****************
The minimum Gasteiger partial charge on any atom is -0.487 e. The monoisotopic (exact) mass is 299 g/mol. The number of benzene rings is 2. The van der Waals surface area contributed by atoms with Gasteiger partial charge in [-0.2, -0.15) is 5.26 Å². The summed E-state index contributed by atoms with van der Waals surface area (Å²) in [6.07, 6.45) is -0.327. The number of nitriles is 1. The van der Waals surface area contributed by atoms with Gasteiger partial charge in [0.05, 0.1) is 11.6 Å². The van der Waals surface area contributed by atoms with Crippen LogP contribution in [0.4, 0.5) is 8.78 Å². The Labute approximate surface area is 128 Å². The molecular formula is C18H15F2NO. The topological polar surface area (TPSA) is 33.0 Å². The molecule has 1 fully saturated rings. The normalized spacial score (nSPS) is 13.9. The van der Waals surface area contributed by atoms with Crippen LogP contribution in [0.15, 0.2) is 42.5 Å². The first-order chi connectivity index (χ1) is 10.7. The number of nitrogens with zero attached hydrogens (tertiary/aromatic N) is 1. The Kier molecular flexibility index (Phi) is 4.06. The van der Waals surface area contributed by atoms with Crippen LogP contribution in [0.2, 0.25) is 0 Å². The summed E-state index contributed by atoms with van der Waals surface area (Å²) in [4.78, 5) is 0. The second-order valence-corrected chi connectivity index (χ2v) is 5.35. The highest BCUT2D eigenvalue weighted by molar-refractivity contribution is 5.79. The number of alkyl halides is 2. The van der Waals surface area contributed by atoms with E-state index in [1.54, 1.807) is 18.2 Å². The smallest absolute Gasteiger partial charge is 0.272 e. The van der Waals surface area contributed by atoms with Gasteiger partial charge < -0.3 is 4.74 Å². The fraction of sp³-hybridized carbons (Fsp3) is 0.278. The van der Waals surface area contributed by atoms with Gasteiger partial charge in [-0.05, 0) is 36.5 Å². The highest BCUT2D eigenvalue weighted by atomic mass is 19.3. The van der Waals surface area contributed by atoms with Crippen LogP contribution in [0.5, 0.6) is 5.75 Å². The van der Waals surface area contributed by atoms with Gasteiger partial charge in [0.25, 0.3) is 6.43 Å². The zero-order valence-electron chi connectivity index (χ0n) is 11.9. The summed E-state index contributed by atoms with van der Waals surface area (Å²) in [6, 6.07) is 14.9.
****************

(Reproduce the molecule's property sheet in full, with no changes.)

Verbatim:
The minimum Gasteiger partial charge on any atom is -0.487 e. The monoisotopic (exact) mass is 299 g/mol. The number of benzene rings is 2. The van der Waals surface area contributed by atoms with Gasteiger partial charge in [-0.2, -0.15) is 5.26 Å². The summed E-state index contributed by atoms with van der Waals surface area (Å²) in [6.07, 6.45) is -0.327. The number of nitriles is 1. The van der Waals surface area contributed by atoms with Gasteiger partial charge in [0.05, 0.1) is 11.6 Å². The van der Waals surface area contributed by atoms with Crippen LogP contribution in [0.4, 0.5) is 8.78 Å². The Labute approximate surface area is 128 Å². The molecular formula is C18H15F2NO. The topological polar surface area (TPSA) is 33.0 Å². The molecule has 1 fully saturated rings. The normalized spacial score (nSPS) is 13.9. The van der Waals surface area contributed by atoms with Crippen LogP contribution in [0.15, 0.2) is 42.5 Å². The first-order chi connectivity index (χ1) is 10.7. The number of nitrogens with zero attached hydrogens (tertiary/aromatic N) is 1. The Kier molecular flexibility index (Phi) is 4.06. The van der Waals surface area contributed by atoms with Crippen LogP contribution in [0.2, 0.25) is 0 Å². The summed E-state index contributed by atoms with van der Waals surface area (Å²) in [4.78, 5) is 0. The second-order valence-corrected chi connectivity index (χ2v) is 5.35. The highest BCUT2D eigenvalue weighted by molar-refractivity contribution is 5.79. The number of alkyl halides is 2. The van der Waals surface area contributed by atoms with E-state index in [1.54, 1.807) is 18.2 Å². The smallest absolute Gasteiger partial charge is 0.272 e. The van der Waals surface area contributed by atoms with Gasteiger partial charge < -0.3 is 4.74 Å². The fraction of sp³-hybridized carbons (Fsp3) is 0.278. The van der Waals surface area contributed by atoms with Gasteiger partial charge in [-0.05, 0) is 36.5 Å². The highest BCUT2D eigenvalue weighted by atomic mass is 19.3. The van der Waals surface area contributed by atoms with Crippen LogP contribution in [0.5, 0.6) is 5.75 Å². The van der Waals surface area contributed by atoms with Gasteiger partial charge in [0.25, 0.3) is 6.43 Å². The zero-order valence-electron chi connectivity index (χ0n) is 11.9. The summed E-state index contributed by atoms with van der Waals surface area (Å²) in [6, 6.07) is 14.9.